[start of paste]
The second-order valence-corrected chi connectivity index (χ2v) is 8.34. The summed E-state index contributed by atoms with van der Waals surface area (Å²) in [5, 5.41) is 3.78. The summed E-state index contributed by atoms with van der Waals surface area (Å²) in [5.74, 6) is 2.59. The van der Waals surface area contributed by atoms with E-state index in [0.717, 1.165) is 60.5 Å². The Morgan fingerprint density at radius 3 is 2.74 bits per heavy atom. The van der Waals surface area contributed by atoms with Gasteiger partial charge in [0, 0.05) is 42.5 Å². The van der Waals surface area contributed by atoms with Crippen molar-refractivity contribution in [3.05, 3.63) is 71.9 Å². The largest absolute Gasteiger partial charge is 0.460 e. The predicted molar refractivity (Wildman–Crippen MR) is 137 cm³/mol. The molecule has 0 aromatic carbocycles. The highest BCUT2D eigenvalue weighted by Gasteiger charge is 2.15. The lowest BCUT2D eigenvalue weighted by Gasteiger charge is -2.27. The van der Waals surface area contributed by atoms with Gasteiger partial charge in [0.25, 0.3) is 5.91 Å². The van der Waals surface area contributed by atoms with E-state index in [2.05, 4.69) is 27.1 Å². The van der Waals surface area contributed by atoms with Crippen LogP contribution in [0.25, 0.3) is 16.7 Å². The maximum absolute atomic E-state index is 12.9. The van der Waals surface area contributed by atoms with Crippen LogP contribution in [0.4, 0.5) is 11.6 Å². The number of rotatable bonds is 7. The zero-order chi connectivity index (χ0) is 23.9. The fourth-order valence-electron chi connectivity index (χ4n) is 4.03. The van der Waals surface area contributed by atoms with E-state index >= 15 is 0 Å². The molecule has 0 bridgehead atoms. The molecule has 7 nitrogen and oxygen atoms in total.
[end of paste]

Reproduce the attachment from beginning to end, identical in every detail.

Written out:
The second-order valence-corrected chi connectivity index (χ2v) is 8.34. The summed E-state index contributed by atoms with van der Waals surface area (Å²) in [5, 5.41) is 3.78. The summed E-state index contributed by atoms with van der Waals surface area (Å²) in [5.74, 6) is 2.59. The van der Waals surface area contributed by atoms with E-state index in [0.717, 1.165) is 60.5 Å². The Morgan fingerprint density at radius 3 is 2.74 bits per heavy atom. The van der Waals surface area contributed by atoms with Gasteiger partial charge in [0, 0.05) is 42.5 Å². The van der Waals surface area contributed by atoms with Crippen molar-refractivity contribution in [3.05, 3.63) is 71.9 Å². The largest absolute Gasteiger partial charge is 0.460 e. The predicted molar refractivity (Wildman–Crippen MR) is 137 cm³/mol. The molecule has 0 aromatic carbocycles. The highest BCUT2D eigenvalue weighted by Gasteiger charge is 2.15. The lowest BCUT2D eigenvalue weighted by Gasteiger charge is -2.27. The van der Waals surface area contributed by atoms with Gasteiger partial charge in [0.25, 0.3) is 5.91 Å². The van der Waals surface area contributed by atoms with E-state index in [2.05, 4.69) is 27.1 Å². The van der Waals surface area contributed by atoms with Crippen LogP contribution in [0.25, 0.3) is 16.7 Å². The maximum absolute atomic E-state index is 12.9. The van der Waals surface area contributed by atoms with Crippen LogP contribution in [0.4, 0.5) is 11.6 Å². The number of rotatable bonds is 7. The zero-order chi connectivity index (χ0) is 23.9. The fourth-order valence-electron chi connectivity index (χ4n) is 4.03. The van der Waals surface area contributed by atoms with E-state index >= 15 is 0 Å². The molecule has 0 bridgehead atoms. The molecule has 7 nitrogen and oxygen atoms in total.